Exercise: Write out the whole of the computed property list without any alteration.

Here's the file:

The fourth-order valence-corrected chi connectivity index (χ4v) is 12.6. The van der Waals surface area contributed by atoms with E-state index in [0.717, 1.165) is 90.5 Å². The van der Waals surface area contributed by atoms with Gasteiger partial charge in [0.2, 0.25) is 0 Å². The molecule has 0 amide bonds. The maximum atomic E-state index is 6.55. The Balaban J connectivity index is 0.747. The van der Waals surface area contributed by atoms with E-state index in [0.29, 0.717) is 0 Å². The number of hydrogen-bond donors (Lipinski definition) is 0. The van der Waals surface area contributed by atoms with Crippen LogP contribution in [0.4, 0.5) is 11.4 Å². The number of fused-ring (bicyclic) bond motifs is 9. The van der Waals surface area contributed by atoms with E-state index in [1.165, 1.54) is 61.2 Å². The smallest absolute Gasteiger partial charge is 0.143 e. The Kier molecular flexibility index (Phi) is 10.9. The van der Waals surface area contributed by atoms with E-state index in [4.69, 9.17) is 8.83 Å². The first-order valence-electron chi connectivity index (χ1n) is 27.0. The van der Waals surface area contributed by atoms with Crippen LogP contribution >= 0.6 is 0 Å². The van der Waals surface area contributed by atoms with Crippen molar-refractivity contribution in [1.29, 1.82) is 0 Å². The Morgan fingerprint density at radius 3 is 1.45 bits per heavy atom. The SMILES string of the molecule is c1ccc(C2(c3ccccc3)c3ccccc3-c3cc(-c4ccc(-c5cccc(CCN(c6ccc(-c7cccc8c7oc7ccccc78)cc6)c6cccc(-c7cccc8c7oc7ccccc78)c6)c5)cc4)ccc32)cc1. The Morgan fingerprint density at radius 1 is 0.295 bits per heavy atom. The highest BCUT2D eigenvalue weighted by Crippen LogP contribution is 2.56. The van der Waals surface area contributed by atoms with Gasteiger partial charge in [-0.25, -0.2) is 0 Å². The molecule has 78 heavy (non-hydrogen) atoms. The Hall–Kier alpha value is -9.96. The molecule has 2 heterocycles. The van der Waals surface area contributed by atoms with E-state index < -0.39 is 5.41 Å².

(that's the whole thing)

The fourth-order valence-corrected chi connectivity index (χ4v) is 12.6. The van der Waals surface area contributed by atoms with E-state index in [0.717, 1.165) is 90.5 Å². The van der Waals surface area contributed by atoms with Gasteiger partial charge in [0.2, 0.25) is 0 Å². The molecule has 0 amide bonds. The maximum atomic E-state index is 6.55. The Balaban J connectivity index is 0.747. The van der Waals surface area contributed by atoms with E-state index in [0.29, 0.717) is 0 Å². The number of hydrogen-bond donors (Lipinski definition) is 0. The van der Waals surface area contributed by atoms with Crippen LogP contribution in [0.4, 0.5) is 11.4 Å². The number of fused-ring (bicyclic) bond motifs is 9. The van der Waals surface area contributed by atoms with E-state index in [1.165, 1.54) is 61.2 Å². The smallest absolute Gasteiger partial charge is 0.143 e. The Kier molecular flexibility index (Phi) is 10.9. The van der Waals surface area contributed by atoms with E-state index in [4.69, 9.17) is 8.83 Å². The first-order valence-electron chi connectivity index (χ1n) is 27.0. The van der Waals surface area contributed by atoms with Crippen LogP contribution >= 0.6 is 0 Å². The van der Waals surface area contributed by atoms with Crippen molar-refractivity contribution in [1.29, 1.82) is 0 Å². The Morgan fingerprint density at radius 3 is 1.45 bits per heavy atom. The SMILES string of the molecule is c1ccc(C2(c3ccccc3)c3ccccc3-c3cc(-c4ccc(-c5cccc(CCN(c6ccc(-c7cccc8c7oc7ccccc78)cc6)c6cccc(-c7cccc8c7oc7ccccc78)c6)c5)cc4)ccc32)cc1. The Morgan fingerprint density at radius 1 is 0.295 bits per heavy atom. The highest BCUT2D eigenvalue weighted by Crippen LogP contribution is 2.56. The van der Waals surface area contributed by atoms with Gasteiger partial charge in [-0.25, -0.2) is 0 Å². The molecule has 78 heavy (non-hydrogen) atoms. The Hall–Kier alpha value is -9.96. The molecule has 2 heterocycles. The van der Waals surface area contributed by atoms with E-state index < -0.39 is 5.41 Å².